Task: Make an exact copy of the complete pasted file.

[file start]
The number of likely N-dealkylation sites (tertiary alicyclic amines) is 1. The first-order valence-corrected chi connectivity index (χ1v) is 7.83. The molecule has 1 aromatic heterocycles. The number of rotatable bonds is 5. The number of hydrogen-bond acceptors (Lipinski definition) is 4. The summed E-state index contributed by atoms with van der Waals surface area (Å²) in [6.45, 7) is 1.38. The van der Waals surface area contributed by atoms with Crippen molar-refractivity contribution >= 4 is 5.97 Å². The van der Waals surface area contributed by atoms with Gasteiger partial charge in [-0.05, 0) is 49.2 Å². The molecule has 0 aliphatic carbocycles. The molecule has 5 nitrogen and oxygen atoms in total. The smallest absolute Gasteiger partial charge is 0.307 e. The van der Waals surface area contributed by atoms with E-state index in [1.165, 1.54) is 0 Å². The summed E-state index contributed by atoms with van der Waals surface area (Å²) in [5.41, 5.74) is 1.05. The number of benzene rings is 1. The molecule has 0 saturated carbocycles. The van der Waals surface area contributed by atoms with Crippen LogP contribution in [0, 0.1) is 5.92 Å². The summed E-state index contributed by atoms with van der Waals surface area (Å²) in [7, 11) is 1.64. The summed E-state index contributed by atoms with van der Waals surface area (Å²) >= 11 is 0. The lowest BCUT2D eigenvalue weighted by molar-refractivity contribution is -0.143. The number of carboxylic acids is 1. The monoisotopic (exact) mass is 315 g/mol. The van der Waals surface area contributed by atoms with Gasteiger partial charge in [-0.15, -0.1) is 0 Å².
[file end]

The number of likely N-dealkylation sites (tertiary alicyclic amines) is 1. The first-order valence-corrected chi connectivity index (χ1v) is 7.83. The molecule has 1 aromatic heterocycles. The number of rotatable bonds is 5. The number of hydrogen-bond acceptors (Lipinski definition) is 4. The summed E-state index contributed by atoms with van der Waals surface area (Å²) in [6.45, 7) is 1.38. The van der Waals surface area contributed by atoms with Crippen molar-refractivity contribution >= 4 is 5.97 Å². The van der Waals surface area contributed by atoms with Gasteiger partial charge in [-0.05, 0) is 49.2 Å². The molecule has 0 aliphatic carbocycles. The molecule has 5 nitrogen and oxygen atoms in total. The smallest absolute Gasteiger partial charge is 0.307 e. The van der Waals surface area contributed by atoms with E-state index in [1.165, 1.54) is 0 Å². The summed E-state index contributed by atoms with van der Waals surface area (Å²) in [5.41, 5.74) is 1.05. The number of benzene rings is 1. The molecule has 0 saturated carbocycles. The van der Waals surface area contributed by atoms with Crippen LogP contribution in [0, 0.1) is 5.92 Å². The summed E-state index contributed by atoms with van der Waals surface area (Å²) in [7, 11) is 1.64. The summed E-state index contributed by atoms with van der Waals surface area (Å²) >= 11 is 0. The lowest BCUT2D eigenvalue weighted by molar-refractivity contribution is -0.143. The number of carboxylic acids is 1. The monoisotopic (exact) mass is 315 g/mol. The van der Waals surface area contributed by atoms with Gasteiger partial charge in [-0.15, -0.1) is 0 Å².